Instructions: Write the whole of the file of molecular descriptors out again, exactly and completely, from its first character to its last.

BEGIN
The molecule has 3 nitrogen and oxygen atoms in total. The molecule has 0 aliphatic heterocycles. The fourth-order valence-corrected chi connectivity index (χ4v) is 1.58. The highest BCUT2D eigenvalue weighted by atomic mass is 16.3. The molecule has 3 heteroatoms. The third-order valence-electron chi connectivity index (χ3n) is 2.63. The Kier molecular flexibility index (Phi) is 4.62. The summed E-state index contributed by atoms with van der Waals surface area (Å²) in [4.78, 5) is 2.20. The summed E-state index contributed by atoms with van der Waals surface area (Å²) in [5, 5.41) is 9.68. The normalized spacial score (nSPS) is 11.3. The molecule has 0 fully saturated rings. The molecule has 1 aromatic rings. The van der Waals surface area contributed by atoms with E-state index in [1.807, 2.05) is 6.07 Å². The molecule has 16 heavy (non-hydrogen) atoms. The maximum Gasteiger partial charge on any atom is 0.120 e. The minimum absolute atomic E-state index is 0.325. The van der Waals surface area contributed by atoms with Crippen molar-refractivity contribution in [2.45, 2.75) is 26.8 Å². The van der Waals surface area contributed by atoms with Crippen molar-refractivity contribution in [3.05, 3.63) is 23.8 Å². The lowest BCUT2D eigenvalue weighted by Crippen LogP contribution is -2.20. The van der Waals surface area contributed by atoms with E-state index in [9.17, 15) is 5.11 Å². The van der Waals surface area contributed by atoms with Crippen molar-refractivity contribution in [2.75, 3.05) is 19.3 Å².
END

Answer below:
The molecule has 3 nitrogen and oxygen atoms in total. The molecule has 0 aliphatic heterocycles. The fourth-order valence-corrected chi connectivity index (χ4v) is 1.58. The highest BCUT2D eigenvalue weighted by atomic mass is 16.3. The molecule has 3 heteroatoms. The third-order valence-electron chi connectivity index (χ3n) is 2.63. The Kier molecular flexibility index (Phi) is 4.62. The summed E-state index contributed by atoms with van der Waals surface area (Å²) in [4.78, 5) is 2.20. The summed E-state index contributed by atoms with van der Waals surface area (Å²) in [5, 5.41) is 9.68. The normalized spacial score (nSPS) is 11.3. The molecule has 0 fully saturated rings. The molecule has 1 aromatic rings. The van der Waals surface area contributed by atoms with E-state index in [1.807, 2.05) is 6.07 Å². The molecule has 16 heavy (non-hydrogen) atoms. The maximum Gasteiger partial charge on any atom is 0.120 e. The minimum absolute atomic E-state index is 0.325. The van der Waals surface area contributed by atoms with Crippen molar-refractivity contribution in [2.45, 2.75) is 26.8 Å². The van der Waals surface area contributed by atoms with Crippen molar-refractivity contribution in [3.05, 3.63) is 23.8 Å². The lowest BCUT2D eigenvalue weighted by Crippen LogP contribution is -2.20. The van der Waals surface area contributed by atoms with E-state index in [9.17, 15) is 5.11 Å². The van der Waals surface area contributed by atoms with Crippen molar-refractivity contribution in [2.75, 3.05) is 19.3 Å².